Abstract

http://ssrn.com/abstract=2467101
 


 



Precedent, Compliance and Change in Customary International Law: An Explanatory Theory


Pierre-Hugues Verdier


University of Virginia School of Law

Erik Voeten


Georgetown University - Edmund A. Walsh School of Foreign Service (SFS)

July 16, 2014

American Journal of International Law, Vol. 108 (2014 Forthcoming)
Virginia Public Law and Legal Theory Research Paper No. 2014-38

Abstract:     
This article articulates an explanatory theory of customary international law under which precedential concerns are central to explaining CIL formation, compliance and change. In contrast with previous theories, which emphasize the role of reciprocity, retaliation and reputation in sustaining cooperation, we show that fundamental legal and institutional features of CIL complicate the use of such decentralized punishment mechanisms. Yet, the same features support an alternative rationale for compliance: a state may comply because it knows its decision to defect creates a precedent that may undermine a cooperative norm it values. We develop this rationale and show that it explains and clarifies several important aspects of traditional CIL doctrine. By emphasizing the distinctive legal and institutional features of CIL familiar to international lawyers, we also demonstrate the importance of incorporating legal insights in interdisciplinary positive analyses of international law.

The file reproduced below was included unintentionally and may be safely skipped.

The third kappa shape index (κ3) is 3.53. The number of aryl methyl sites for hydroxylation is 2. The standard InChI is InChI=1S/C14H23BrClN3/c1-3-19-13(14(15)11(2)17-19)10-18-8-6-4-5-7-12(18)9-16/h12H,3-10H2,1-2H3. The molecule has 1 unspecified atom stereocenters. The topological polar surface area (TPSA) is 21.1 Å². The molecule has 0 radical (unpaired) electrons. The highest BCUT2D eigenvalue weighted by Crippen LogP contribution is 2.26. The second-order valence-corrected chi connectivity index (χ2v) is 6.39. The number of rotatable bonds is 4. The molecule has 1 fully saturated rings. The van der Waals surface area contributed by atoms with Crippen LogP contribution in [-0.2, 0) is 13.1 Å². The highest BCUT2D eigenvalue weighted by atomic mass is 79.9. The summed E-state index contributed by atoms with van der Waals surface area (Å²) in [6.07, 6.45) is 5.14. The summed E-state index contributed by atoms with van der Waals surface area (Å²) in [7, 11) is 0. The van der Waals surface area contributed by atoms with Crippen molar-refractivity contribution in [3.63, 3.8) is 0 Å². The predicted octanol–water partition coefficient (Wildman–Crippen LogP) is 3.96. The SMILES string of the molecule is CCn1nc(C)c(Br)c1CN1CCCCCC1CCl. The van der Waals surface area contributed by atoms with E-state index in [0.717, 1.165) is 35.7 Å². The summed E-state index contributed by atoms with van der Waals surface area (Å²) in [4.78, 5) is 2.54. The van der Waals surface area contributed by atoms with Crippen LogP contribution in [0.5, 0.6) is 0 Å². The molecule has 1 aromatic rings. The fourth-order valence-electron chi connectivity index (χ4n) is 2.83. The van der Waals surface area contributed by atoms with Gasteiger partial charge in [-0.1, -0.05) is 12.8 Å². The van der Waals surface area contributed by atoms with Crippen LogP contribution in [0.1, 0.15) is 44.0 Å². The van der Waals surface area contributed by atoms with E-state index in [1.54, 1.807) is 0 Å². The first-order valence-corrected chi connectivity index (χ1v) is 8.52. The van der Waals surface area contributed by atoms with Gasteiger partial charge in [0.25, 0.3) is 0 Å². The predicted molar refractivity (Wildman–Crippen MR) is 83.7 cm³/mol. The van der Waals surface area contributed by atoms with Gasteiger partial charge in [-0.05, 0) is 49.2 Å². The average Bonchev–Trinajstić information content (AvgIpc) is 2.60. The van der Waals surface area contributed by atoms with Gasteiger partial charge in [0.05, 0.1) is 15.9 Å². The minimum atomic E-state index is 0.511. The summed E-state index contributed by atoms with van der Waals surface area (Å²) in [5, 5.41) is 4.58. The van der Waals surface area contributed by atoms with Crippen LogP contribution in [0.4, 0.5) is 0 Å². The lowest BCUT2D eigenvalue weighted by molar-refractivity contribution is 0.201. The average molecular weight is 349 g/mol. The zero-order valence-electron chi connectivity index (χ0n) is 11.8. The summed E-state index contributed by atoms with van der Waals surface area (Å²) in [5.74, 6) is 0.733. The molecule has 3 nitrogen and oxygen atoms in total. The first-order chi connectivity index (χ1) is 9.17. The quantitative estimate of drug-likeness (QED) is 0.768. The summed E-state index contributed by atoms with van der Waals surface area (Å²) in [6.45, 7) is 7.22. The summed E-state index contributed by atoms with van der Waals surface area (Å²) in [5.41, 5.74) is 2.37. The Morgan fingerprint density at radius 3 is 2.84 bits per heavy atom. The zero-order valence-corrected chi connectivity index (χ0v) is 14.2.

Number of Pages in PDF File: 50

Keywords: customary international law, precedent, treaties

JEL Classification: K33, K40, N40

Accepted Paper Series


Download This Paper

Date posted: July 18, 2014  

Suggested Citation

Verdier, Pierre-Hugues and Voeten, Erik, Precedent, Compliance and Change in Customary International Law: An Explanatory Theory (July 16, 2014). American Journal of International Law, Vol. 108 (2014 Forthcoming); Virginia Public Law and Legal Theory Research Paper No. 2014-38. Available at SSRN: http://ssrn.com/abstract=2467101

Contact Information

Pierre-Hugues Verdier (Contact Author)
University of Virginia School of Law ( email )
580 Massie Road
Charlottesville, VA 22903
United States

Erik Voeten
Georgetown University - Edmund A. Walsh School of Foreign Service (SFS) ( email )
Washington, DC 20057
United States
Feedback to SSRN


Paper statistics
Abstract Views: 259
Downloads: 109
Download Rank: 148,495

© 2014 Social Science Electronic Publishing, Inc. All Rights Reserved.  FAQ   Terms of Use   Privacy Policy   Copyright   Contact Us
This page was processed by apollo7 in 0.344 seconds